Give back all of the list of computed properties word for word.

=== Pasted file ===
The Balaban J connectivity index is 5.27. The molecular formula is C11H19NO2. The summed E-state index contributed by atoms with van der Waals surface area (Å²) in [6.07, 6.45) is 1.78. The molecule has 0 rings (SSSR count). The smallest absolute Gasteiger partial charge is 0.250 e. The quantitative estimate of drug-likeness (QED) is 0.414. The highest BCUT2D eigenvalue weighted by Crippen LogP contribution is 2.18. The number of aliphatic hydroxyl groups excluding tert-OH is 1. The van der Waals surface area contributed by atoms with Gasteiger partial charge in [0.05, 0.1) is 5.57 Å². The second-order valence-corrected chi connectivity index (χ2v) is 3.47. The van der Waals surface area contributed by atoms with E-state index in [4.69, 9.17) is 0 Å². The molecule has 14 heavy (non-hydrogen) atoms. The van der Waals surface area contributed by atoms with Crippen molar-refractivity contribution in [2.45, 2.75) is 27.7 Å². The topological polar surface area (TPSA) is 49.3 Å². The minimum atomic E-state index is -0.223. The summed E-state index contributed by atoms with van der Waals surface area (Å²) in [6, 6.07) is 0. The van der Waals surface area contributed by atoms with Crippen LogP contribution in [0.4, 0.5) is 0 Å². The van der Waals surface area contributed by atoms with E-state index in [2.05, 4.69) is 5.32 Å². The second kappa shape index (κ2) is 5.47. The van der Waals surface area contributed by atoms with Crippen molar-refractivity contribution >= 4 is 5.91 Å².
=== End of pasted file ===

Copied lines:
The Balaban J connectivity index is 5.27. The molecular formula is C11H19NO2. The summed E-state index contributed by atoms with van der Waals surface area (Å²) in [6.07, 6.45) is 1.78. The molecule has 0 rings (SSSR count). The smallest absolute Gasteiger partial charge is 0.250 e. The quantitative estimate of drug-likeness (QED) is 0.414. The highest BCUT2D eigenvalue weighted by Crippen LogP contribution is 2.18. The number of aliphatic hydroxyl groups excluding tert-OH is 1. The van der Waals surface area contributed by atoms with Gasteiger partial charge in [0.05, 0.1) is 5.57 Å². The second-order valence-corrected chi connectivity index (χ2v) is 3.47. The van der Waals surface area contributed by atoms with E-state index in [4.69, 9.17) is 0 Å². The molecule has 14 heavy (non-hydrogen) atoms. The van der Waals surface area contributed by atoms with Crippen molar-refractivity contribution in [2.45, 2.75) is 27.7 Å². The topological polar surface area (TPSA) is 49.3 Å². The minimum atomic E-state index is -0.223. The summed E-state index contributed by atoms with van der Waals surface area (Å²) in [6, 6.07) is 0. The van der Waals surface area contributed by atoms with Crippen LogP contribution in [0.4, 0.5) is 0 Å². The van der Waals surface area contributed by atoms with E-state index in [2.05, 4.69) is 5.32 Å². The second kappa shape index (κ2) is 5.47. The van der Waals surface area contributed by atoms with Crippen molar-refractivity contribution >= 4 is 5.91 Å².